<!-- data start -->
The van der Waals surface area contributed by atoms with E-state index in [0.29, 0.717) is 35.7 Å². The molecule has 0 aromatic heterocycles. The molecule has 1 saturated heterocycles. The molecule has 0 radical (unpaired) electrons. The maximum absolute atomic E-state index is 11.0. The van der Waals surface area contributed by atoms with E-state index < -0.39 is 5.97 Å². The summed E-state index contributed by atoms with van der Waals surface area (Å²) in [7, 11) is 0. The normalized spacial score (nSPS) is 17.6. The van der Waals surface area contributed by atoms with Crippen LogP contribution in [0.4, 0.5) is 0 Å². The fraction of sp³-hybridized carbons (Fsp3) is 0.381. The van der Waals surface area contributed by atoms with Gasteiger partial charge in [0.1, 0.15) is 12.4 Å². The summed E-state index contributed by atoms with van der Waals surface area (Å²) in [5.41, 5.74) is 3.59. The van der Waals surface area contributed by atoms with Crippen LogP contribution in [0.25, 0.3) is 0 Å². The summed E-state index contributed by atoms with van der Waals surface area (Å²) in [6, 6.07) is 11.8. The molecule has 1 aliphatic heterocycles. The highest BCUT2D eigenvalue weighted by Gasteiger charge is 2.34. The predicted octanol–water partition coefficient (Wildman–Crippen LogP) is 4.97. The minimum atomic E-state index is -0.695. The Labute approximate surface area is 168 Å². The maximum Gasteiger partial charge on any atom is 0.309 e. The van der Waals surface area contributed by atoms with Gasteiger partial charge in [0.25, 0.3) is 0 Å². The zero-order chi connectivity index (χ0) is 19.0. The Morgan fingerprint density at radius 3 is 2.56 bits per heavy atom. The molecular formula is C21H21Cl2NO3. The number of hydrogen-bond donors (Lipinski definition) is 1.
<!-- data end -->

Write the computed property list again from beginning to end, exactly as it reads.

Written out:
The van der Waals surface area contributed by atoms with E-state index in [0.29, 0.717) is 35.7 Å². The molecule has 0 aromatic heterocycles. The molecule has 1 saturated heterocycles. The molecule has 0 radical (unpaired) electrons. The maximum absolute atomic E-state index is 11.0. The van der Waals surface area contributed by atoms with E-state index < -0.39 is 5.97 Å². The summed E-state index contributed by atoms with van der Waals surface area (Å²) in [7, 11) is 0. The normalized spacial score (nSPS) is 17.6. The van der Waals surface area contributed by atoms with Crippen LogP contribution in [0.4, 0.5) is 0 Å². The fraction of sp³-hybridized carbons (Fsp3) is 0.381. The van der Waals surface area contributed by atoms with Gasteiger partial charge in [0.1, 0.15) is 12.4 Å². The summed E-state index contributed by atoms with van der Waals surface area (Å²) in [5.41, 5.74) is 3.59. The van der Waals surface area contributed by atoms with Crippen LogP contribution in [0.25, 0.3) is 0 Å². The summed E-state index contributed by atoms with van der Waals surface area (Å²) in [6, 6.07) is 11.8. The molecule has 1 aliphatic heterocycles. The highest BCUT2D eigenvalue weighted by Gasteiger charge is 2.34. The predicted octanol–water partition coefficient (Wildman–Crippen LogP) is 4.97. The minimum atomic E-state index is -0.695. The Labute approximate surface area is 168 Å². The maximum Gasteiger partial charge on any atom is 0.309 e. The van der Waals surface area contributed by atoms with Gasteiger partial charge in [0.25, 0.3) is 0 Å². The zero-order chi connectivity index (χ0) is 19.0. The Morgan fingerprint density at radius 3 is 2.56 bits per heavy atom. The molecular formula is C21H21Cl2NO3. The number of hydrogen-bond donors (Lipinski definition) is 1.